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Wal-Mart and H&M Destroy Unsold Clothes So No One Else Can Have Them

January 8, 2010

In a scheme that was surely meant to be kept a secret, Wal-Mart and H&M in Manhattan have been secretly destroying unsold merchandise and stuffing the materials in huge garbage bags behind the stores.  When a graduate student pointed out the problems to the press (problems because both stores had neglected to donate unsold merchandise to a nearby charity purveyor), neither store responded.

Now that the news story has hit the stands, H&M says it will not happen again, that unused clothing will be donated to the local charity outlet.  Wal-Mart failed to promise anything:

The New York Times points out that one-third of the city’s population is poor, which makes this behavior not only wasteful and sad, but downright irresponsible. Wal-Mart spokeswoman, Melissa Hill, acted surprised that these items were found, claiming they typically donate all unworn merchandise to charity. When reporters went around the corner from H&M to a collections drop-off for charity organization New York Cares, spokesperson Colleen Farrell said, “We’d be glad to take unworn coats, and companies often send them to us.”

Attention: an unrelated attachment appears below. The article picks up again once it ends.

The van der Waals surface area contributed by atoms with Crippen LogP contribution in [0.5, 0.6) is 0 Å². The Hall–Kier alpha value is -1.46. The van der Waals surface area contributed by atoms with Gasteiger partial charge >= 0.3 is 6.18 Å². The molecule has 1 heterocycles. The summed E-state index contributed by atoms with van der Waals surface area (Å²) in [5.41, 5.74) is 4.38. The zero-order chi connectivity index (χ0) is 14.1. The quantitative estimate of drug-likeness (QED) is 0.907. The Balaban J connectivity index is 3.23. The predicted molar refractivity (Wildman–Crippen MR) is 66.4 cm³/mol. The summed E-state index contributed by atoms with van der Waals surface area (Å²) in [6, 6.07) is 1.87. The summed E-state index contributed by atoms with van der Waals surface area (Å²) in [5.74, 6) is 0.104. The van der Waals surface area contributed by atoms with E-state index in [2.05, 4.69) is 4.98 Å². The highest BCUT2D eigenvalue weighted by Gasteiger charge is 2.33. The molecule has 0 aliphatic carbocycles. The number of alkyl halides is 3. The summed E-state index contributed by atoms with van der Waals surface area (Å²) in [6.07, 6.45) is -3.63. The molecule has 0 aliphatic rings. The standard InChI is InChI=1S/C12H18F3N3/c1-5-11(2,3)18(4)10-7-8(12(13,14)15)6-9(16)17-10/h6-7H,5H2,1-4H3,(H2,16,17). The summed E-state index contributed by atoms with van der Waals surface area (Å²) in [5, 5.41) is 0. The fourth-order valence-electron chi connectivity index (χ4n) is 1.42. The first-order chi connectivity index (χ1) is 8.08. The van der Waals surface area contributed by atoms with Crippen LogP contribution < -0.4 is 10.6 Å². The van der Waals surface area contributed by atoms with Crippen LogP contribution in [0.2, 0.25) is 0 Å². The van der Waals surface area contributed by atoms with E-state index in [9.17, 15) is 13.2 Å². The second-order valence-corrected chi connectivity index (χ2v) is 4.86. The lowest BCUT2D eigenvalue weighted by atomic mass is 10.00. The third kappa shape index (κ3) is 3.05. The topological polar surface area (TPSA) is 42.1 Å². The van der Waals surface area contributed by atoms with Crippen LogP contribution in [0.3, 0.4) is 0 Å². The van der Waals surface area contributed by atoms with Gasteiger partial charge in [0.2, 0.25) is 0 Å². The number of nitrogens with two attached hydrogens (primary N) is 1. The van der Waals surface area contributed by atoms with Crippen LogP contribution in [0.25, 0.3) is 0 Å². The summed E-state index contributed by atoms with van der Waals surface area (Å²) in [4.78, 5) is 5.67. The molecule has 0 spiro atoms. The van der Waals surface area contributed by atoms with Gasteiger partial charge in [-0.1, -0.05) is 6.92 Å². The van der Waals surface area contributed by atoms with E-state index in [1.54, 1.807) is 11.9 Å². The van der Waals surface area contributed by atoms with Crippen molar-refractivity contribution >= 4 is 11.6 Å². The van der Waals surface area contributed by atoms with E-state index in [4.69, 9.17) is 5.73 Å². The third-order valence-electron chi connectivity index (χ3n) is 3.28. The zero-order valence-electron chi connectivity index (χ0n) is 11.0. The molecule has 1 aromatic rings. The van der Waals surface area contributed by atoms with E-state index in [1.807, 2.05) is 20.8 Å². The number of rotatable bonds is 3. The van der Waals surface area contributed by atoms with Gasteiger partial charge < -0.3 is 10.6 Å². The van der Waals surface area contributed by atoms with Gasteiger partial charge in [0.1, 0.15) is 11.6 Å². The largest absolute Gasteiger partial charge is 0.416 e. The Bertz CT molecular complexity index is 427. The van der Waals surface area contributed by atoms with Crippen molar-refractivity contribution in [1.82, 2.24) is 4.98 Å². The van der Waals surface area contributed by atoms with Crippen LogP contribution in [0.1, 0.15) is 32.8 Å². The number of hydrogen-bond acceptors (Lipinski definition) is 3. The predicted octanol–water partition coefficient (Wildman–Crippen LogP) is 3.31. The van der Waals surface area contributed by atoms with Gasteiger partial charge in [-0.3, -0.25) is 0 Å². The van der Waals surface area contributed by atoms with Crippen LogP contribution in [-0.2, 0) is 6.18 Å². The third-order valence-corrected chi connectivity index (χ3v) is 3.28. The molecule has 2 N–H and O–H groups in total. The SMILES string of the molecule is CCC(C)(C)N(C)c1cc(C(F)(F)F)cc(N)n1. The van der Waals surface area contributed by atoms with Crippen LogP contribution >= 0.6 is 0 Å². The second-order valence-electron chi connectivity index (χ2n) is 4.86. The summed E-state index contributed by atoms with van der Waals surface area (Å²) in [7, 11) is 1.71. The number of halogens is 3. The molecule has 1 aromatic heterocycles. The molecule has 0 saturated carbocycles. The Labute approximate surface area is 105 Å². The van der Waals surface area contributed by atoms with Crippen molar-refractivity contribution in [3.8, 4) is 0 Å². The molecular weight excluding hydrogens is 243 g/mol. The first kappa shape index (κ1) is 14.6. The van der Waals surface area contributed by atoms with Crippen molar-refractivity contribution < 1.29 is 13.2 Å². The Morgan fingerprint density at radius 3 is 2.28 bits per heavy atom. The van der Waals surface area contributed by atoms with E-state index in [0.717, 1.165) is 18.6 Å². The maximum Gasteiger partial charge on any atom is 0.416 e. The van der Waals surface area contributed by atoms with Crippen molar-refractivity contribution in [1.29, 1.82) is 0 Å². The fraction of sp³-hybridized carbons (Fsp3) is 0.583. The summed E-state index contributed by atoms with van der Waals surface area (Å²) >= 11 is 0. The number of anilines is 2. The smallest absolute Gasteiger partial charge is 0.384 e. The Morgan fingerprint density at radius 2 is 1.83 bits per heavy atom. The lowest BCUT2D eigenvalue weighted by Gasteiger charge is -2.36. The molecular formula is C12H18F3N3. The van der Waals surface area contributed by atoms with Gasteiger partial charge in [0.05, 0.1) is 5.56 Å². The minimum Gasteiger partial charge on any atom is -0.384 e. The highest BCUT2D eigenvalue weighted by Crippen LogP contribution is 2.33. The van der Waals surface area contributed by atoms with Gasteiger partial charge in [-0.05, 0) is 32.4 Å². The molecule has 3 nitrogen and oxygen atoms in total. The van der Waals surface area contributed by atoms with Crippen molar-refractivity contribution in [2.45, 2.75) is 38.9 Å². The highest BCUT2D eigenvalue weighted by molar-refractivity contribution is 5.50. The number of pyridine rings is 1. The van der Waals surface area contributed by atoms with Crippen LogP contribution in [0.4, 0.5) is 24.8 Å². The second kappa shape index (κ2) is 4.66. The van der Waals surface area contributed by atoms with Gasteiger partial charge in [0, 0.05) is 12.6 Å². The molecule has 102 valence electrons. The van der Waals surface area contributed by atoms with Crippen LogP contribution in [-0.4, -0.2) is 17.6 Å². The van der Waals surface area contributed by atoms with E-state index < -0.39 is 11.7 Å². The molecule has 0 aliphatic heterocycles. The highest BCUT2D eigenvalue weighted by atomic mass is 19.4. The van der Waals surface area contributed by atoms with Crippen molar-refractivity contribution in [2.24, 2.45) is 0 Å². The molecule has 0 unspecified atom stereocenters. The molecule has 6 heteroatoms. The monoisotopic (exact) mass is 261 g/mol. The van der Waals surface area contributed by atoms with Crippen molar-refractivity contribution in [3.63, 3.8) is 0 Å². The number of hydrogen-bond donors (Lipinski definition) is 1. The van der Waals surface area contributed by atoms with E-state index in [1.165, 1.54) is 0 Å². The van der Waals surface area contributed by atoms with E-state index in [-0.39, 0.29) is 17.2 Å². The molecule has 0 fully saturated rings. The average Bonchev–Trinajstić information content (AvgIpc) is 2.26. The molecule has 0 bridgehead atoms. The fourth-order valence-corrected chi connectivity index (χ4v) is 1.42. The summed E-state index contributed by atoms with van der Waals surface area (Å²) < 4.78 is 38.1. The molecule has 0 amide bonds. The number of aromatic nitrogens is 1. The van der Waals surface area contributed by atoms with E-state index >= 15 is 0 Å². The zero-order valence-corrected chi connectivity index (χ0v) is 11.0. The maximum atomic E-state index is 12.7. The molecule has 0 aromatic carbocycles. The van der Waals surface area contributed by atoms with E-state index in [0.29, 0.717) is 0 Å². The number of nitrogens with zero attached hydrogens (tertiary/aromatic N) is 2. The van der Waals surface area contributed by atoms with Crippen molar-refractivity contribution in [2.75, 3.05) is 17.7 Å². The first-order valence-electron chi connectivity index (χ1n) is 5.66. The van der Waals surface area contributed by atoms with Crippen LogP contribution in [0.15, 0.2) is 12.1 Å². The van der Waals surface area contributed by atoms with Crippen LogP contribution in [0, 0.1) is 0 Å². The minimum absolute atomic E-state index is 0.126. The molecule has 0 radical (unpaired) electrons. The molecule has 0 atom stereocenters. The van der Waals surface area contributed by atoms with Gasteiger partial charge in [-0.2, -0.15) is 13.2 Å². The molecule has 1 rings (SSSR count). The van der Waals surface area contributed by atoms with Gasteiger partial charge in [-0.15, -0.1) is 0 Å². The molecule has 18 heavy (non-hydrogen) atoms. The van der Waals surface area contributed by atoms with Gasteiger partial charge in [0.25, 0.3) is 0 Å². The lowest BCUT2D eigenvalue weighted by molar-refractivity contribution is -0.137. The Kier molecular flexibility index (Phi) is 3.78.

After several days of no response from H&M, the company made a statement today, promising to stop destroying the garments at the midtown Manhattan location. They said they will donate the items to charity. H&M spokeswoman Nicole Christie said, “It will not happen again,” and that the company would make sure none of the other locations would do so either.

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2 Comments leave one →
  1. Becky permalink
    June 20, 2011 2:11 pm

    There’s always the argument that giving stuff away to shelters creates a culture of dependency. And there will always be people who take advantage, that’s an unfortunate fact but it’s no excuse for destroying unsold clothes so that no-one else can benefit from them..

    There are so many people who would be so grateful to have some more clothes on their back and I think it’s beyond cruel to penalise those people because of the few who would abuse it. And presumably, those running the shelters are good at spotting the genuinely needy.

    The only retail postions I ever had were in food, not fashion jobs but the wastage there was immense as well. Though I do have to accept the argument that if they donated food that was past the sell-by and someone got ill, they’d be liable and it’s too risky. But out-of-fashion clothes aren’t going to make anyone ill.

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  1. Garments Sourcing from Asia » Blog Archive » H&M won’t destroy and discard clothes it cannot sell in NY anymore

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